Despite transiting through Victoria several times a month it’s not often I find myself hanging out in Belgravia, which is why it’s taken me so long to make my way to Mango Tree. I’m also very judgemental about Thai food and I’m very often disappointed with options at restaurants outside of Thailand. That said, I don’t think it’s fair to judge the foods that become popular and the reasons why a restaurant sticks with those options; if every other customer asks for green curry then why shouldn’t you sell it?
But here’s the thing: even if the menu at Mango Tree isn’t entirely exciting to me, I can’t help but admit they do those dishes a justice other Thai restaurants I’ve tried in the UK do not. I thoroughly enjoyed the meal and will return. Plus the staff are very attentive, answered every question I had (and I always have a lot), and laughed along with my probably not at all funny quips.
Oh, and their vegetarian menu is fish sauce free. No oyster sauce either. Sans shrimp paste. And it isn’t a case of saying please leave it out as in other Thai restaurants (always specify no fish sauce, shrimp paste, and oyster sauce in Thai restaurants, even when ordering from the vegetarian menu). They say their vegetarian menu is vegan and they mean it, end of.
When I first bit into the som tam, I thought it was missing the funky element lost without the addition of fish sauce (or a well fermented substitute), but the more I ate the more I found it. Refreshing on a hot day, but if you want spice then ask for extra chilli.
The fresh spring rolls were what I would expect: fresh, stuffed with vegetables and noodles, and with a sweet chilli sauce to add flavour to the texture.
Choo chee curry is a rich coconut based red curry that rarely disappoints. I ordered it because I liked the idea of grilled aubergine as opposed to a random selection of vegetables and tofu. The dish was incredibly rich, just sweet enough, and probably the highlight of the mains.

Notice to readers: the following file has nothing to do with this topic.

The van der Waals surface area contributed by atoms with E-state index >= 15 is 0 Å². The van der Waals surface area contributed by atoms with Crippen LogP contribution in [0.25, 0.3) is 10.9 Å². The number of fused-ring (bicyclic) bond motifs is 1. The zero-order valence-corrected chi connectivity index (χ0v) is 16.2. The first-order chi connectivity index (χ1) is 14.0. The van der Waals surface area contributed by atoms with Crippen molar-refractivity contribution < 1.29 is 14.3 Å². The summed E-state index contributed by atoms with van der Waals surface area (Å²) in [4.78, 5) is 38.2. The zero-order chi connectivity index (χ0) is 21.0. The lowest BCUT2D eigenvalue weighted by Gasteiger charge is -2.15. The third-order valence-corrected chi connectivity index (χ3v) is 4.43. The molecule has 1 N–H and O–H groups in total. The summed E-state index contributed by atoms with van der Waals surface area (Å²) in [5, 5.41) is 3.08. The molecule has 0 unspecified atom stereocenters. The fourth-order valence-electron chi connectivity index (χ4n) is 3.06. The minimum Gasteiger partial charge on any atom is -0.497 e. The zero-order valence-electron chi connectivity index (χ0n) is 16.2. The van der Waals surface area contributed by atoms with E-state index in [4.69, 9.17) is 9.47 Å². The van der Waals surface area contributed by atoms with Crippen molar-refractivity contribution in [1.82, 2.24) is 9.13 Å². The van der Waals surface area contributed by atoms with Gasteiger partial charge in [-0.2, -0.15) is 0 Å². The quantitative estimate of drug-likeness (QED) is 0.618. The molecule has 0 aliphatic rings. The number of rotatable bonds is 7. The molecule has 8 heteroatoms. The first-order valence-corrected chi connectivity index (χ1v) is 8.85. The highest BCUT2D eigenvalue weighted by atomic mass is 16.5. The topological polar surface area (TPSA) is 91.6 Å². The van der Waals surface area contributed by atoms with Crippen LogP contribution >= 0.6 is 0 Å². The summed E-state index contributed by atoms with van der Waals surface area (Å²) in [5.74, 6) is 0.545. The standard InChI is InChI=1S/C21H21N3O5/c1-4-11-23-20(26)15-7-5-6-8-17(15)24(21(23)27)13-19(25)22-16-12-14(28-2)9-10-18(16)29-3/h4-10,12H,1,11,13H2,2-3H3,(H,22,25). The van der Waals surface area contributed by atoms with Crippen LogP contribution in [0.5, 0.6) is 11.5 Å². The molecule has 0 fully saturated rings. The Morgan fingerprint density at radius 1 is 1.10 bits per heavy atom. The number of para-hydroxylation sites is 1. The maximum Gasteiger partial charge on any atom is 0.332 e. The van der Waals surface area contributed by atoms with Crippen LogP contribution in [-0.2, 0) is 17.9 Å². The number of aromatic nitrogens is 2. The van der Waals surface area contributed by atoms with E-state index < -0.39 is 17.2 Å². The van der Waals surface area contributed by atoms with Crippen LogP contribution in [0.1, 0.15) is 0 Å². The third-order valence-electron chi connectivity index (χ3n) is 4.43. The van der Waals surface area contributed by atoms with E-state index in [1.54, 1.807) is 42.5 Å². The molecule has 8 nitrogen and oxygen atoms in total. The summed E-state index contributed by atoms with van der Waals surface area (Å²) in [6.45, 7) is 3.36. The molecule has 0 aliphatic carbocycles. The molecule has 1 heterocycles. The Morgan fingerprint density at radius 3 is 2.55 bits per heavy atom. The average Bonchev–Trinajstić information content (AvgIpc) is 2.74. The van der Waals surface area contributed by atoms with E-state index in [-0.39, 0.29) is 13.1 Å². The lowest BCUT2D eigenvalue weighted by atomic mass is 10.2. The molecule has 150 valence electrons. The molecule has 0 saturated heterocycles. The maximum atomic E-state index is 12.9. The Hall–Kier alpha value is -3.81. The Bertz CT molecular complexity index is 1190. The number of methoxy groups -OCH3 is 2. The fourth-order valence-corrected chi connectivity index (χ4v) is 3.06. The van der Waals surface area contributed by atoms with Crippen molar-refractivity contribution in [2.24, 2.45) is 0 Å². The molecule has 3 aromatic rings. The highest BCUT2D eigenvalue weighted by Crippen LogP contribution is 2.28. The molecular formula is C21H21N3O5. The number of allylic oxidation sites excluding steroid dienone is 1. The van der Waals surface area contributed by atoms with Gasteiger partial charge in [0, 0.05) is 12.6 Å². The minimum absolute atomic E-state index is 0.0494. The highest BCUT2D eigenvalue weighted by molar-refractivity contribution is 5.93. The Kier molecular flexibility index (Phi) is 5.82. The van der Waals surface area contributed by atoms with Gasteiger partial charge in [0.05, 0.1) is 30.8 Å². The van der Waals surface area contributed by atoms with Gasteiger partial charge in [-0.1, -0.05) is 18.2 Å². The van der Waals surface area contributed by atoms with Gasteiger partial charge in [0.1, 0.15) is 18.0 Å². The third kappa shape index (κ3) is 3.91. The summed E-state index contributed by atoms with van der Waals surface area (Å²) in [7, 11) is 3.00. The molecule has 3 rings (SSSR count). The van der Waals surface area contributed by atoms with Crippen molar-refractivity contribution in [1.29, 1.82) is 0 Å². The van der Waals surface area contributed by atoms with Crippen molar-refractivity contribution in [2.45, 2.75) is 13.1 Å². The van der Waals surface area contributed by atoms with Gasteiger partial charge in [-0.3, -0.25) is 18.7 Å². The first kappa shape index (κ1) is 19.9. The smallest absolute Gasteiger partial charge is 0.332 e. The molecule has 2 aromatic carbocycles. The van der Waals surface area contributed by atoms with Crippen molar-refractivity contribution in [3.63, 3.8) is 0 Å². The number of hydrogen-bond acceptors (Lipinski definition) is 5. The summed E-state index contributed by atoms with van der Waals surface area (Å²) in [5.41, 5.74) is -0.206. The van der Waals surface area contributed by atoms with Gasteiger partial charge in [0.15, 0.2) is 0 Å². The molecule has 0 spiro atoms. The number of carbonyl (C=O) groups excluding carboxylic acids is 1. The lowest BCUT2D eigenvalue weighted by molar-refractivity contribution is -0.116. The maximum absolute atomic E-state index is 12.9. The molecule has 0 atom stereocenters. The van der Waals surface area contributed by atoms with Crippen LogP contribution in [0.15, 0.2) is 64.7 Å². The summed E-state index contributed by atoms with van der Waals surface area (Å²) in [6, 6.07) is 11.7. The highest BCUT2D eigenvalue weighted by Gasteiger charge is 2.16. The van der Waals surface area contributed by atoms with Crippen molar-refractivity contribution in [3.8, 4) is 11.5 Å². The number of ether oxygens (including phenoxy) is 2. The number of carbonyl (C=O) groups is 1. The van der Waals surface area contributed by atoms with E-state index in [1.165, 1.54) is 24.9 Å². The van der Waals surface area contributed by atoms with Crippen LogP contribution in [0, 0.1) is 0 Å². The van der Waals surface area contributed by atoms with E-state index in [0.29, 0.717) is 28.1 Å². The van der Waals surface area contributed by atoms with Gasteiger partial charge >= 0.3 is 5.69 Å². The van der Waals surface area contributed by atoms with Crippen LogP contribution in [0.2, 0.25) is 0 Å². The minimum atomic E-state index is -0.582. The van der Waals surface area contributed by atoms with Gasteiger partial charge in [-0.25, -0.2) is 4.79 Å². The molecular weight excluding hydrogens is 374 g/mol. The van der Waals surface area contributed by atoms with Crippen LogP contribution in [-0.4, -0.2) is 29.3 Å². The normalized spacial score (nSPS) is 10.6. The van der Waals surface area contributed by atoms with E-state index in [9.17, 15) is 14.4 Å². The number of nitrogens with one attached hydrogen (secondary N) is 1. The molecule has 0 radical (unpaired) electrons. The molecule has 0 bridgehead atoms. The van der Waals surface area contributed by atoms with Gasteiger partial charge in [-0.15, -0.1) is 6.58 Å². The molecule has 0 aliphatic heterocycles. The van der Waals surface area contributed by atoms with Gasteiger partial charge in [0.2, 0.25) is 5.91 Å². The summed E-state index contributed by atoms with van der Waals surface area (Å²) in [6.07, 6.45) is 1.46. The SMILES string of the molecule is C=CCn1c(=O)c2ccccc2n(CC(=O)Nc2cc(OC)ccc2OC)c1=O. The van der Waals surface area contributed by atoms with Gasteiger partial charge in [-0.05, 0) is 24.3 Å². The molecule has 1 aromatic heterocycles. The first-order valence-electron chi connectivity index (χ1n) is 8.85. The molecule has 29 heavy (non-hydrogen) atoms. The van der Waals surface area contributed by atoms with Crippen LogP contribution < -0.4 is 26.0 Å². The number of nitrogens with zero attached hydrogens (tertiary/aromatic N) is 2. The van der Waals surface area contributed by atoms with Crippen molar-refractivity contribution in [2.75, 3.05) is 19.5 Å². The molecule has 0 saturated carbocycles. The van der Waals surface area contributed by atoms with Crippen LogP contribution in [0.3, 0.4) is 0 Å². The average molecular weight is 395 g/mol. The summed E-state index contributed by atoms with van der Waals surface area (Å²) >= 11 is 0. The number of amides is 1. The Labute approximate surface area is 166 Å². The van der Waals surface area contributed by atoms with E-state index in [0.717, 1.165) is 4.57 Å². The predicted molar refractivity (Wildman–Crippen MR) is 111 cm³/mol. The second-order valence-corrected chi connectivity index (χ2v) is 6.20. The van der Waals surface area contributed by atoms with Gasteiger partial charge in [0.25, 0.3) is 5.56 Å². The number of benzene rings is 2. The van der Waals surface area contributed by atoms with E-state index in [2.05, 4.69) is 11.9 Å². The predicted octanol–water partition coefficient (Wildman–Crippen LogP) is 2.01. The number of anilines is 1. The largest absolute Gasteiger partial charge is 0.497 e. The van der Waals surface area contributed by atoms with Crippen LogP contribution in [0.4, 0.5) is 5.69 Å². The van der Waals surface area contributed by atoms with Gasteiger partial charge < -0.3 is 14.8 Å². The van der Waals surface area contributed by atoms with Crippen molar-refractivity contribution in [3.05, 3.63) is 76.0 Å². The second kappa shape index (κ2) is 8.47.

One of my pet peeves when it comes to Thai restaurants outside of Thailand is that pad krapow is often made with sweet basil rather than, well, krapow (it is a literal translation to holy basil, so no other basil should be used). Hence I grilled the server about the ka pow pak before ordering, but was assured the ingredient in question was holy basil. This is a well stir fried dish of fiery vegetables that complemented the curry perfectly.
There are a few vegan friendly dessert options on the menu, but I do not trust a mango outside of South-East Asia and so we opted for lavender rose and chilli-lemongrass sorbets with coconut sticky rice. Whaaaat. I’m going to start making these by the bucket because wow. Good stuff.
There’s currently a 50% off special if you book through certain online restaurant sites, so Google that up before you call for a table.
Go to Mango Tree if…
- You want guaranteed vegan Thai food. There’s no worry about seafood ingredients sneaking into your so-called vegetarian food.
- You want elegance without breaking the bank. Mango Tree is gorgeous and the service is stellar. If you avoid alcohol, you can eat three courses for around £30 per person.
- You like the Thai food you already know. The vegetarian menu at Mango Tree contains all of the Thai favourites, including red and green curries, tom yum, and pad thai.